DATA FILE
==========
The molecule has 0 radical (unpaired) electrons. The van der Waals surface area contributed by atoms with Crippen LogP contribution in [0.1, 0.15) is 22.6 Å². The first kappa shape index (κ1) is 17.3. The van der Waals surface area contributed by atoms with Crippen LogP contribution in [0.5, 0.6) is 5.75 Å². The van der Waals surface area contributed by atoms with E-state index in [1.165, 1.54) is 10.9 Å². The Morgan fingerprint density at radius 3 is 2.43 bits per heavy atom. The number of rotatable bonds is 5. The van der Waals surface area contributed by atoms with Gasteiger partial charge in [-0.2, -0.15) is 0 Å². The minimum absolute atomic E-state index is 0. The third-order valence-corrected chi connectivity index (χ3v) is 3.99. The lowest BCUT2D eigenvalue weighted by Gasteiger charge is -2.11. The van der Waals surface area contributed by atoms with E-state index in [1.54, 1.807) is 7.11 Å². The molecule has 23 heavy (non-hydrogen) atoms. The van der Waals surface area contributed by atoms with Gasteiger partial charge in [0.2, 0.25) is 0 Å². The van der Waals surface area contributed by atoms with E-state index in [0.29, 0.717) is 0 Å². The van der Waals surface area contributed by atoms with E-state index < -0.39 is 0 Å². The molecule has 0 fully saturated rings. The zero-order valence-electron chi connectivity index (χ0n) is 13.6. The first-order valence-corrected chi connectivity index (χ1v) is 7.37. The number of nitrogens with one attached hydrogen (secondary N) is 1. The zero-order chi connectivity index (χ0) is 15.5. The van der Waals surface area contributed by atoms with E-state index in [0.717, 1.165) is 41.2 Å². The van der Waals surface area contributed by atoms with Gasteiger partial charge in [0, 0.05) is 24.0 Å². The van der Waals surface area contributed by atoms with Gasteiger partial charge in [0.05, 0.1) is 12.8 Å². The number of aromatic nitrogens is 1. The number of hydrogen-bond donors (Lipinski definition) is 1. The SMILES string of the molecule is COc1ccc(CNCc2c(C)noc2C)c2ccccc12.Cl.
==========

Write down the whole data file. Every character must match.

The molecule has 0 radical (unpaired) electrons. The van der Waals surface area contributed by atoms with Crippen LogP contribution in [0.1, 0.15) is 22.6 Å². The first kappa shape index (κ1) is 17.3. The van der Waals surface area contributed by atoms with Crippen LogP contribution in [0.5, 0.6) is 5.75 Å². The van der Waals surface area contributed by atoms with E-state index in [1.165, 1.54) is 10.9 Å². The Morgan fingerprint density at radius 3 is 2.43 bits per heavy atom. The number of rotatable bonds is 5. The van der Waals surface area contributed by atoms with Gasteiger partial charge in [-0.2, -0.15) is 0 Å². The minimum absolute atomic E-state index is 0. The third-order valence-corrected chi connectivity index (χ3v) is 3.99. The lowest BCUT2D eigenvalue weighted by Gasteiger charge is -2.11. The van der Waals surface area contributed by atoms with E-state index in [1.54, 1.807) is 7.11 Å². The molecule has 23 heavy (non-hydrogen) atoms. The van der Waals surface area contributed by atoms with Gasteiger partial charge in [0.2, 0.25) is 0 Å². The van der Waals surface area contributed by atoms with E-state index in [0.29, 0.717) is 0 Å². The van der Waals surface area contributed by atoms with E-state index < -0.39 is 0 Å². The molecule has 0 fully saturated rings. The zero-order valence-electron chi connectivity index (χ0n) is 13.6. The first-order valence-corrected chi connectivity index (χ1v) is 7.37. The number of nitrogens with one attached hydrogen (secondary N) is 1. The zero-order chi connectivity index (χ0) is 15.5. The van der Waals surface area contributed by atoms with E-state index in [0.717, 1.165) is 41.2 Å². The van der Waals surface area contributed by atoms with Gasteiger partial charge in [0, 0.05) is 24.0 Å². The van der Waals surface area contributed by atoms with Gasteiger partial charge in [0.05, 0.1) is 12.8 Å². The number of aromatic nitrogens is 1. The number of hydrogen-bond donors (Lipinski definition) is 1. The SMILES string of the molecule is COc1ccc(CNCc2c(C)noc2C)c2ccccc12.Cl.